Corporate Houses and Business Icons’ Support

The interest of Corporate Houses in Indian startups could be seen in their pro-startup policies. While Dell planned to make huge investments in the Indian startups in the coming years, HPCL took up the task of supporting Dalit entrepreneurs. HUL supported select startups by allowing them access to its business, resources and mentoring support............

Ratan Tata: Star of the Indian Startup Story

Ratan Tata, the great-grandson of Jamsetji Nusserwanji Tata (Founder of the Tata Group), is one of the most admired businessmen of India. After a career spanning more than six decades, where he led the Tata Group (more than $100 billion conglomerate)30, Ratan Tata relieved himself from all official responsibilities in December 2012 at the age of 75. Thereafter, he continued to be the Chairman Emeritus of the Tata Group..................

Changing India: The Biggest Motivator

On November 5th 2015, while inaugurating country’s largest startup incubator T-Hub in Hyderabad, Telangana, Ratan Tata said that, “India was not recognized as an enterprising country in technology. It is time we unleashed the Indian tiger. We need to support start-ups with all our resources. I will be there to support the young engineers and scientists.”  Ratan Tata’s statement was coherent with the support for startups he extended through his investments in various Indian startups since 2014 (Exhibit X)............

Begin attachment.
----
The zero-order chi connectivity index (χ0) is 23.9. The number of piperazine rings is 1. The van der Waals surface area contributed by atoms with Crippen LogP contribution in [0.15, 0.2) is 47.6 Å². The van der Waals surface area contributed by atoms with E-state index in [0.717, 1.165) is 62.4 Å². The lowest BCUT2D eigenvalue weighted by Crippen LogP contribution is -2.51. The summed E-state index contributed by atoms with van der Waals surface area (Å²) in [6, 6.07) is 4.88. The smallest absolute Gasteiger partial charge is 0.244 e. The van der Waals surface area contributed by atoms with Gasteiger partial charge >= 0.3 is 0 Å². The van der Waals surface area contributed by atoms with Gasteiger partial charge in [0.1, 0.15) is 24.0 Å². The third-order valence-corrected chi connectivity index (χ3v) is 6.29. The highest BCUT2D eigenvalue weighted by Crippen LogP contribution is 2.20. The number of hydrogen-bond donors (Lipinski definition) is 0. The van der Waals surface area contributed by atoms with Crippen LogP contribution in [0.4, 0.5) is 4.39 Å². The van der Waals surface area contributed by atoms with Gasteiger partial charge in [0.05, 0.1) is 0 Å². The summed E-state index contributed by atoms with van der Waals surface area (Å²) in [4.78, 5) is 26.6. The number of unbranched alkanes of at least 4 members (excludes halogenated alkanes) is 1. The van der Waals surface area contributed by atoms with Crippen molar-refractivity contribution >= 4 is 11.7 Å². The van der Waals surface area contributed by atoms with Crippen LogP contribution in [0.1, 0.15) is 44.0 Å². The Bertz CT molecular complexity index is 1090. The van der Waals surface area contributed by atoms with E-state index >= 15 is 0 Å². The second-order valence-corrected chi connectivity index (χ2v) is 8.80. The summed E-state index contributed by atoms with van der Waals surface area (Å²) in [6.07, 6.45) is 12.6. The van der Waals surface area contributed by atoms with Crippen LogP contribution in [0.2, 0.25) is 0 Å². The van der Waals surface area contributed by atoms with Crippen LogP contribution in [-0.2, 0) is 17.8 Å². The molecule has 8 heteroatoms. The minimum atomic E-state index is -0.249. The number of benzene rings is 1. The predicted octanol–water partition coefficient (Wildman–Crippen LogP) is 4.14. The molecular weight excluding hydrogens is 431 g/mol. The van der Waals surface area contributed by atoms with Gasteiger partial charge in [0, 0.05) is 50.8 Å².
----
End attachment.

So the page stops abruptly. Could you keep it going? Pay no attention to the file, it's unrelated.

To Invest or Not to Invest?

While Tata was willing to support Indian startups, he did not support just any startup and did not make investments in a hurry. For instance, before investing in Snapdeal, he discussed the investment with Kalaari Capital. Commenting on his support for startups, Tata said that “It is important to nurture them; it’s important to support them. Not all start-ups are going to be successful. The creative ones usually face the greatest problems in finding support, because they are doing things others have not done before.........

Playing by the Rules – Tata’s Working Style

As shared by some of the startup owners, it was not difficult to approach Tata for investments. However, the proposals were first vetted by R. Venkataramanan (Tata’s former Executive Assistant) and then forwarded to Tata, who usually asked two questions – risk and opportunity. The startup founders were given 30 minutes to present their case and those who were successful were valued based on the last funding received...........

Association with Ratan Tata, More Than Just the Name?

With Ratan Tata by their side, the startups were sure to benefit on more counts than one as it wasn’t investments alone that the startups received. By virtue of investing in startups, Ratan Tata also lent his name to the startups. “It’s really not about the money — he is willing to be upfront about associating with start-ups he picks, risking his own brand,” said Prashanth Prakash, a partner with Accel (a venture and growth equity firm)..............


Exhibit I: Main Business Segments of Startups in India

Exhibit II: Periodic Table of the Indian Startup Ecosystem (2014–2015)

Exhibit III: Hurdles Faced by the Startups and their Expectations

Exhibit IV: Startup India, End up Abroad!

Exhibit V: Criteria for Startups to get Government Incentives under Startup India Action Plan

Exhibit VI: Highlights of Incentives for Startups in Union Budget 2016

Exhibit VII: Initiatives of Select State Governments to Encourage Entrepreneurship

Exhibit VIII: Top Angel Investors in 2015

Exhibit IX: Snapshots of Investment for H12016

Exhibit X: Ratan Tata’s investments in Various Indian Startups (2014 onwards)

Exhibit XI: Mentoring Relationships

Exhibit XII: Statements From Heads Of Startups and Others

Teaching Note Preview

Ratan Tata and the Indian Startup Ecosystem